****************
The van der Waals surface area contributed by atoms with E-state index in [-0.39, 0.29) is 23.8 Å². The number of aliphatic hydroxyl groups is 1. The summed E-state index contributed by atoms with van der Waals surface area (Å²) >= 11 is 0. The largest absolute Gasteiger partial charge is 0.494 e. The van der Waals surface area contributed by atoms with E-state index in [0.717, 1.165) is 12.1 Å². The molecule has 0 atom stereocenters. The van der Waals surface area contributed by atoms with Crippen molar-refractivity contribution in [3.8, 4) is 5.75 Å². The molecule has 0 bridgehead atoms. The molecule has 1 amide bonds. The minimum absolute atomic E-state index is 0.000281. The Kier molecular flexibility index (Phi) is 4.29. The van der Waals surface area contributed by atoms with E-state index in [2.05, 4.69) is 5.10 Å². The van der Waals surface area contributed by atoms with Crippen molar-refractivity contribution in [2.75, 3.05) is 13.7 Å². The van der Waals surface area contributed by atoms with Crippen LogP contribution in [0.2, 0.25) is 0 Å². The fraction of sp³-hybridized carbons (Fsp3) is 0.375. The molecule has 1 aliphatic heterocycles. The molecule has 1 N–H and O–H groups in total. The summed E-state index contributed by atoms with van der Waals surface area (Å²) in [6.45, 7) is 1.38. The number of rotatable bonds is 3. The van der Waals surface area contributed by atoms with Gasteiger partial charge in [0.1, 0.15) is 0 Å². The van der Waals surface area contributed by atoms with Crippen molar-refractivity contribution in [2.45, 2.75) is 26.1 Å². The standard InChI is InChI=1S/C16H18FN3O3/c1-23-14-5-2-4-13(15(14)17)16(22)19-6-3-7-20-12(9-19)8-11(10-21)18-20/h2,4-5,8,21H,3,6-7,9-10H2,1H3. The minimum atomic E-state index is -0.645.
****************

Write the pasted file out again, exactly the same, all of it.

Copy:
The van der Waals surface area contributed by atoms with E-state index in [-0.39, 0.29) is 23.8 Å². The number of aliphatic hydroxyl groups is 1. The summed E-state index contributed by atoms with van der Waals surface area (Å²) >= 11 is 0. The largest absolute Gasteiger partial charge is 0.494 e. The van der Waals surface area contributed by atoms with E-state index in [0.717, 1.165) is 12.1 Å². The molecule has 0 atom stereocenters. The van der Waals surface area contributed by atoms with Crippen molar-refractivity contribution in [3.8, 4) is 5.75 Å². The molecule has 0 bridgehead atoms. The molecule has 1 amide bonds. The minimum absolute atomic E-state index is 0.000281. The Kier molecular flexibility index (Phi) is 4.29. The van der Waals surface area contributed by atoms with E-state index in [2.05, 4.69) is 5.10 Å². The van der Waals surface area contributed by atoms with Crippen molar-refractivity contribution in [2.75, 3.05) is 13.7 Å². The van der Waals surface area contributed by atoms with Crippen LogP contribution in [0.2, 0.25) is 0 Å². The fraction of sp³-hybridized carbons (Fsp3) is 0.375. The molecule has 1 aliphatic heterocycles. The molecule has 1 N–H and O–H groups in total. The summed E-state index contributed by atoms with van der Waals surface area (Å²) in [6.45, 7) is 1.38. The number of rotatable bonds is 3. The van der Waals surface area contributed by atoms with Gasteiger partial charge in [0.1, 0.15) is 0 Å². The van der Waals surface area contributed by atoms with Crippen molar-refractivity contribution in [2.45, 2.75) is 26.1 Å². The standard InChI is InChI=1S/C16H18FN3O3/c1-23-14-5-2-4-13(15(14)17)16(22)19-6-3-7-20-12(9-19)8-11(10-21)18-20/h2,4-5,8,21H,3,6-7,9-10H2,1H3. The minimum atomic E-state index is -0.645.